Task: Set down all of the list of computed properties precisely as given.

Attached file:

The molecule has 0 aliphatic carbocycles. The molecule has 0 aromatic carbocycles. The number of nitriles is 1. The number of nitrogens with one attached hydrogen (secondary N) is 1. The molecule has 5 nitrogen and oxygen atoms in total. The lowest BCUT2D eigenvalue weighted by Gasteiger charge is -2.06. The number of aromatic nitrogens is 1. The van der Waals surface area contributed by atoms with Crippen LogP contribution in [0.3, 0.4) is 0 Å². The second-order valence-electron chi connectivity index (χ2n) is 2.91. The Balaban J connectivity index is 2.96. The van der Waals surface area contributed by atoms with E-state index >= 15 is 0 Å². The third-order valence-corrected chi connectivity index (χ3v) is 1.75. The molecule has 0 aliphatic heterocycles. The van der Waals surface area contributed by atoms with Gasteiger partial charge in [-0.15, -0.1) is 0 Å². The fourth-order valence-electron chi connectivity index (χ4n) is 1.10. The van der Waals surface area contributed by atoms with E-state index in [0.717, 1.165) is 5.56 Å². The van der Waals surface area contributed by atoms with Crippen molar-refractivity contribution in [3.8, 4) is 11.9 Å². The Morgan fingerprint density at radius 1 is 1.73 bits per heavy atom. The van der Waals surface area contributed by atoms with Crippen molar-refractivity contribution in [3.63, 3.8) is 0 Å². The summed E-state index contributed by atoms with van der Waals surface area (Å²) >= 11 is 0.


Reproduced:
The molecule has 0 aliphatic carbocycles. The molecule has 0 aromatic carbocycles. The number of nitriles is 1. The number of nitrogens with one attached hydrogen (secondary N) is 1. The molecule has 5 nitrogen and oxygen atoms in total. The lowest BCUT2D eigenvalue weighted by Gasteiger charge is -2.06. The number of aromatic nitrogens is 1. The van der Waals surface area contributed by atoms with Crippen LogP contribution in [0.3, 0.4) is 0 Å². The second-order valence-electron chi connectivity index (χ2n) is 2.91. The Balaban J connectivity index is 2.96. The van der Waals surface area contributed by atoms with E-state index >= 15 is 0 Å². The third-order valence-corrected chi connectivity index (χ3v) is 1.75. The molecule has 0 aliphatic heterocycles. The van der Waals surface area contributed by atoms with Gasteiger partial charge in [-0.15, -0.1) is 0 Å². The fourth-order valence-electron chi connectivity index (χ4n) is 1.10. The van der Waals surface area contributed by atoms with E-state index in [0.717, 1.165) is 5.56 Å². The van der Waals surface area contributed by atoms with Crippen molar-refractivity contribution in [3.8, 4) is 11.9 Å². The Morgan fingerprint density at radius 1 is 1.73 bits per heavy atom. The van der Waals surface area contributed by atoms with Crippen molar-refractivity contribution in [3.63, 3.8) is 0 Å². The summed E-state index contributed by atoms with van der Waals surface area (Å²) >= 11 is 0.